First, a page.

It was a nasty rainy night in March, and the restaurant was close to our hotel and close to the Opera house. Unfortunately, I can’t remember its name, but this is probably the restaurant. Whether it’s the right one or not, there’s nothing like a spicy satay and some Thai egg rolls to warm the cockles of my heart.
I’ve never actually been to Thailand, but in my somewhat limited experience, Thai food is pretty much Thai food, no matter where you go. If you’d like to try to make these luscious little morsels, here’s a recipe from Temple of Thai where you can also buy the makings if you can’t get the Thai ingredients where you live. Actually, I imagine you could probably live without the dried tree ear mushrooms and sub them out with some other kind of fungi. 🙂
I could barely type up this post without ordering out — we have a favorite Thai restaurant nearby and thankfully I don’t have to go to Vienna or Thailand to satisfy my egg rolls and satay cravings. Do you have a favorite Thai restaurant to share?
For this week’s photo story, we’ll travel around Europe to visit some fabulous restaurants and revisit some extraordinary food.
Our first stop is in Vienna, where we spent a romantic dinner overlooking the rooftops from the restaurant-cafe Huth in the Haus der Musik. The Sound Museum is an often overlooked but wonderful museum that is centrally located near St. Stephen’s Cathedral and the Vienna Opera.
If you are traveling with me, don’t be surprised if I order the cheese plate at every meal. This one was extraordinary.
These photos were taken in 2003 with our brand new Olympus digital camera. It has since gone to digital camera heaven.
HAUS DER MUSIK is an interactive discovery museum located in the heart of Vienna’s first district nestled between St. Stephen’s Cathedral and the Vienna State Opera. A host of interactive installations playfully communicate openness to new things, understanding and enthusiasm in approaching music HAUS DER MUSIK was awarded the Austrian Museum Prize for its innovative design and is located in the formerPalais of Archduke Charles. You will find all 67 of its new inventions here. A total of 5,000 square meters has been set aside exclusively for areas dedicated to a wide array of approaches to music, and most of all, to the experience of music.
At one time the former Palais of Archduke Charles, today’s HAUS DER MUSIK was also the residence ofOtto Nicolai (1810 – 1849), who composed the opera “The Merry Wives of Windsor” and founded the Vienna Philharmonic concerts here. This connection provided the impetus for the Vienna Philharmonic, with itsHistorical Archive, to make HAUS DER MUSIK its new home. Here, the scientific documentation of this world-famous orchestra continues and is made available to the public. On the “Beletage” first floor, the only historically preserved rooms in the house, the Vienna Philharmonic present original documents from their history. Source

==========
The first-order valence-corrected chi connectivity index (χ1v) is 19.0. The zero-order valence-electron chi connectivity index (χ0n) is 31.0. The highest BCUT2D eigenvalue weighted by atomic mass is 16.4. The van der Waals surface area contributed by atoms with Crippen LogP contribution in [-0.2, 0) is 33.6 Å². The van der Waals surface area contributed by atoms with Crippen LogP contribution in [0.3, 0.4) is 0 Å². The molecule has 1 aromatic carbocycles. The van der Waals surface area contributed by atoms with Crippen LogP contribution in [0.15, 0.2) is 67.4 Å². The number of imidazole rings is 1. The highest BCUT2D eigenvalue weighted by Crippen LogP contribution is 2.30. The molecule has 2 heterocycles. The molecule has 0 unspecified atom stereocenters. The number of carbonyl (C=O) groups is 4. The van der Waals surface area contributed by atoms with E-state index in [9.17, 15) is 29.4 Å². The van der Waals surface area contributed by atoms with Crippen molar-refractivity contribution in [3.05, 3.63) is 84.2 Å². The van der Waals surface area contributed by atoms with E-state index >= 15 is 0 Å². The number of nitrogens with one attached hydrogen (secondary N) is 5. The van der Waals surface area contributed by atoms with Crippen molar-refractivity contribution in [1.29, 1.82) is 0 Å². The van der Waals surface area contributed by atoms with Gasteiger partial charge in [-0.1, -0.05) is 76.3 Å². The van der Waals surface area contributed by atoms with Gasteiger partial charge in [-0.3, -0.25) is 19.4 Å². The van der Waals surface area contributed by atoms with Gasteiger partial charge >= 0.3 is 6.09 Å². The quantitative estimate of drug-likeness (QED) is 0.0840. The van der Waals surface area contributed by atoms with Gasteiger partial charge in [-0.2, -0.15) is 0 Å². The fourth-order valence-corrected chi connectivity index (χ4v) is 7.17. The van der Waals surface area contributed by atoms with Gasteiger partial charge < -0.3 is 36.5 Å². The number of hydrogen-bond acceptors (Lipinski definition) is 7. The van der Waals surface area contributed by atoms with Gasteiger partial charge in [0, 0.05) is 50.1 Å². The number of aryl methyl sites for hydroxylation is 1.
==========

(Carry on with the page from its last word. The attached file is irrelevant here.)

Does your cable channel carry Anthony Bourdain? If not, you should picket your cable headquarters until you get it. Bourdain is the most irreverent-while-being-fascinating host on television today (I LOVE hyphenated adjectives!).
I blogged about Anthony Bourdain earlier this year when he visited El Bulli, but his Vienna show really hit home with me. It’s a long story– are you ready for it?
I had never been to Europe prior to our Spring Break trip in 2003. Our family friend Lara spent her junior semester abroad in Vienna and it seemed the perfect place to initiate the Europe virgin (that would be me) into European culture. I mean, really, how many books had I read about Marie Antoinette at that point? I was pretty sure I could handle Vienna. I don’t speak German, but my mom did. Isn’t that enough? I speak some passable Spanish and NRB speaks some passable French. Between our passable Romance book-languages and Lara, we figured we could probably get by.
Fast forward to nine years later. I’m looking for something fun to watch on the tube on the eve of my Veterans’ Day holiday off from school. Usually we don’t get Veterans’ Day; we trade it for an extra day before Thanksgiving or something. This year, we got both. It was a rare gift. I scrolled through my DVR’d programs, not finding Glee. What happened? I watched a bit of Hung on HBO. Really? I’m going to have to come back to that one. So I settle for Anthony Bourdain in Vienna which I know doesn’t require me to remember any backstory.
Yet I had my own personal backstory.
Tony visited Schloss Schoenbrunn, the childhood home of Marie Antoinette and so did I.
Tony toured Vienna, and so did I.
Tony didn’t go to Salzburg, but it wasn’t a trip to Austria for me without paying homage to Maria Von Trapp and Mozart. This is kind of a cheesy video, but does give some interesting information. If you keep clicking through the videos, you’ll get the whole Salzburg story.
We also took pictures. Lots and lots of pictures. We bought our first digital camera right before this trip and were still learning how to use it. As I looked through these photos, I realized that in my rose-colored view of our vacation, I had forgotten how cold and often rainy it was in Austria in March.
The Austrians love Christmas, and there were Christmas stores everywhere. Of course we bought an ornament at this store and I’m getting ready to hang it on my tree this year along with all of my other vacation memory ornaments.
As I look at this 22 Days of Christmas post from last year, it’s hard to believe that we were anticipating snow. Today was a balmy and sometimes rainy day in the upper 40s. If it’s not global warming (as some of my students and their families believe), Mother Nature sure is playing tricks on us. See you tomorrow, and be sure to comment!